Both the Licensed Vintners Association (LVA), representing 600 Dublin publicans, and the Vintners Federation of Ireland (VFI), representing 4,200 pubs outside the capital, said it made no business sense for pubs to remain closed on one of the busiest weekends of the year.
Chief executive of the LVA, Donall O’Keeffe, said the current law amounted to discrimination against the licensed trade.
“The entire hospitality sector loses out through being closed, 12,000 employees lose out through lost earnings and the exchequer loses out in terms of lost excise and Vat,” he said.
He said it would be “hugely embarrassing” if the law was still in place next year for Easter 2016. “It’s a terrific opportunity to showcase our capital city and it would be ridiculous if the entire hospitality sector was again forced to close on Good Friday. If we want to see ourselves as a modern European republic, we need to have the laws of a modern European republic” Mr O’Keeffe said.
VFI president Noreen O’Sullivan said the pub was voted the number one tourist attraction by Lonely Planet and it was “illogical in this day and age to close our pubs on such a busy weekend”.
She said the law banning alcohol sales “belongs to an era that is well gone”.
Mr O’Keeffe said an estimated quarter of a million people would pass through Dublin Airport this weekend and while a visit to a pub “is often among the highlights of their trip”, once again they would be faced with locked doors on Friday. Despite efforts to open its doors after midnight next Friday, the Blasket Bar in Castle St, Tralee, Co Kerry was refused an application. The owners of the bar had applied for an exemption between 12 midnight and 2am on Saturday, a date described in court as “the night of Good Friday” when all pubs are closed.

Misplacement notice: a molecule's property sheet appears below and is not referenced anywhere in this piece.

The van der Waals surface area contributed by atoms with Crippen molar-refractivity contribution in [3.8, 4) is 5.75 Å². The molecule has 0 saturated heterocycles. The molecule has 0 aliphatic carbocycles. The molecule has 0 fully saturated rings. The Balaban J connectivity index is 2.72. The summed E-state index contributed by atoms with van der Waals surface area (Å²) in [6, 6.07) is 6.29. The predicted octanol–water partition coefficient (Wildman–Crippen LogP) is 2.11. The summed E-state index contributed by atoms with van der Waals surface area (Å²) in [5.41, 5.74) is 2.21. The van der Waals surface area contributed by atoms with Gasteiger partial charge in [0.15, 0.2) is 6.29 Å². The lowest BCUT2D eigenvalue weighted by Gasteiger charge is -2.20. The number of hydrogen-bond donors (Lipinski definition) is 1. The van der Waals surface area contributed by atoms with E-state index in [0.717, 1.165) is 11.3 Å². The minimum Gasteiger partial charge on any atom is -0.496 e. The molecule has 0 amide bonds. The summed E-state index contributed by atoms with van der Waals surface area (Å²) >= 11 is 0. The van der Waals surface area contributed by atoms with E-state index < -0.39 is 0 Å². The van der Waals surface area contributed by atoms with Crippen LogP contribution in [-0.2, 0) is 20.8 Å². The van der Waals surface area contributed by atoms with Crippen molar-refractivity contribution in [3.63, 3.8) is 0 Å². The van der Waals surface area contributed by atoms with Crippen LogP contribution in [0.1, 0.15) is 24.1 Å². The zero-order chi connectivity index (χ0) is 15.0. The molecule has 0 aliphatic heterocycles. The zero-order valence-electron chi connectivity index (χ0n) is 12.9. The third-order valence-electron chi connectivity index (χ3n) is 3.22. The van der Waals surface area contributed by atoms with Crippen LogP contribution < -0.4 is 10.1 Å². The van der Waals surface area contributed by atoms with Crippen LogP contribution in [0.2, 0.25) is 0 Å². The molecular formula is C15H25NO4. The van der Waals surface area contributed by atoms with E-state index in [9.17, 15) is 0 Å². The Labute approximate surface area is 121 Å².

When the application was moved at Tralee District Court, Garda Inspector Donal Ashe said “technically” there were no grounds for objecting but the gardaí were objecting as it was the night of Good Friday.
He said gardaí felt the granting of such an exemption would be “completely against the spirit of what was intended” in the legislation. Louis O’Connell, solicitor for applicant George Savage, of the Blasket Bar, said when he lodged the application — along with three other exemption applications for the same bar on various dates in April — gardaí indicated there would not be a problem. The Blasket Bar in the town centre was a very well-known premises, he said, it was a well-run establishment and had just one previous conviction for after hours serving two years ago.
However, District Court Judge James O’Connor said: “The bottom line is this is an exemption for Good Friday night. I am refusing it. It goes against the whole spirit of the legislation.”
A spokesperson for the Department of Justice said yesterday that statutory restrictions on the sale of alcohol on Good Friday, “which have historical origins, will be examined in the context of the forthcoming Sale of Alcohol Bill”. In February, Justice Minister Frances Fitzgerald said she would consider lifting the ban but not in time for this year.
According to Alcohol Action Ireland website, alcohol-related harm in Ireland claims three lives a day and costs the State an estimated €3.7bn annually.